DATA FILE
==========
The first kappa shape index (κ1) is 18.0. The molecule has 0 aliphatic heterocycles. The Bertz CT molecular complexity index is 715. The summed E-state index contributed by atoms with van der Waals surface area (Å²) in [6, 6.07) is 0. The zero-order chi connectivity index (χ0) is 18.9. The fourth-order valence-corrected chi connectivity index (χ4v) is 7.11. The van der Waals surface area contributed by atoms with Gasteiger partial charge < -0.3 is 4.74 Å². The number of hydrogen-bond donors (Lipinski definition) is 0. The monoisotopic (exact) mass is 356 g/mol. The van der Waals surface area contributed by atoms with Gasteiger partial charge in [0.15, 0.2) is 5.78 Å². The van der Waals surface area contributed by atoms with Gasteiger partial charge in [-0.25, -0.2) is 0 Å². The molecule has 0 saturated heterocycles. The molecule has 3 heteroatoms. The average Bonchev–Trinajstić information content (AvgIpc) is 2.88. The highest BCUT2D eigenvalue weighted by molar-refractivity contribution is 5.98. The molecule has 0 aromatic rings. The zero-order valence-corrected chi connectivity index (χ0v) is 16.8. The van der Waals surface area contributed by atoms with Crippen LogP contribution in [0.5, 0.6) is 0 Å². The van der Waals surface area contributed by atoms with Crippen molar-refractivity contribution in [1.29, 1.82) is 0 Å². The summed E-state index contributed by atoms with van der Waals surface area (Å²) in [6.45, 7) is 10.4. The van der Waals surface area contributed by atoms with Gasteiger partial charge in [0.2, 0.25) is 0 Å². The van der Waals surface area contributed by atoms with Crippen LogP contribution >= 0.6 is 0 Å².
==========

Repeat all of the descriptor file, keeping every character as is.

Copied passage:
The first kappa shape index (κ1) is 18.0. The molecule has 0 aliphatic heterocycles. The Bertz CT molecular complexity index is 715. The summed E-state index contributed by atoms with van der Waals surface area (Å²) in [6, 6.07) is 0. The zero-order chi connectivity index (χ0) is 18.9. The fourth-order valence-corrected chi connectivity index (χ4v) is 7.11. The van der Waals surface area contributed by atoms with Gasteiger partial charge < -0.3 is 4.74 Å². The number of hydrogen-bond donors (Lipinski definition) is 0. The monoisotopic (exact) mass is 356 g/mol. The van der Waals surface area contributed by atoms with Gasteiger partial charge in [0.15, 0.2) is 5.78 Å². The van der Waals surface area contributed by atoms with Gasteiger partial charge in [-0.25, -0.2) is 0 Å². The molecule has 0 saturated heterocycles. The molecule has 3 heteroatoms. The average Bonchev–Trinajstić information content (AvgIpc) is 2.88. The highest BCUT2D eigenvalue weighted by molar-refractivity contribution is 5.98. The molecule has 0 aromatic rings. The zero-order valence-corrected chi connectivity index (χ0v) is 16.8. The van der Waals surface area contributed by atoms with Crippen LogP contribution in [0.5, 0.6) is 0 Å². The van der Waals surface area contributed by atoms with Crippen molar-refractivity contribution in [1.29, 1.82) is 0 Å². The summed E-state index contributed by atoms with van der Waals surface area (Å²) in [6.45, 7) is 10.4. The van der Waals surface area contributed by atoms with Gasteiger partial charge in [0.2, 0.25) is 0 Å². The van der Waals surface area contributed by atoms with Crippen LogP contribution >= 0.6 is 0 Å².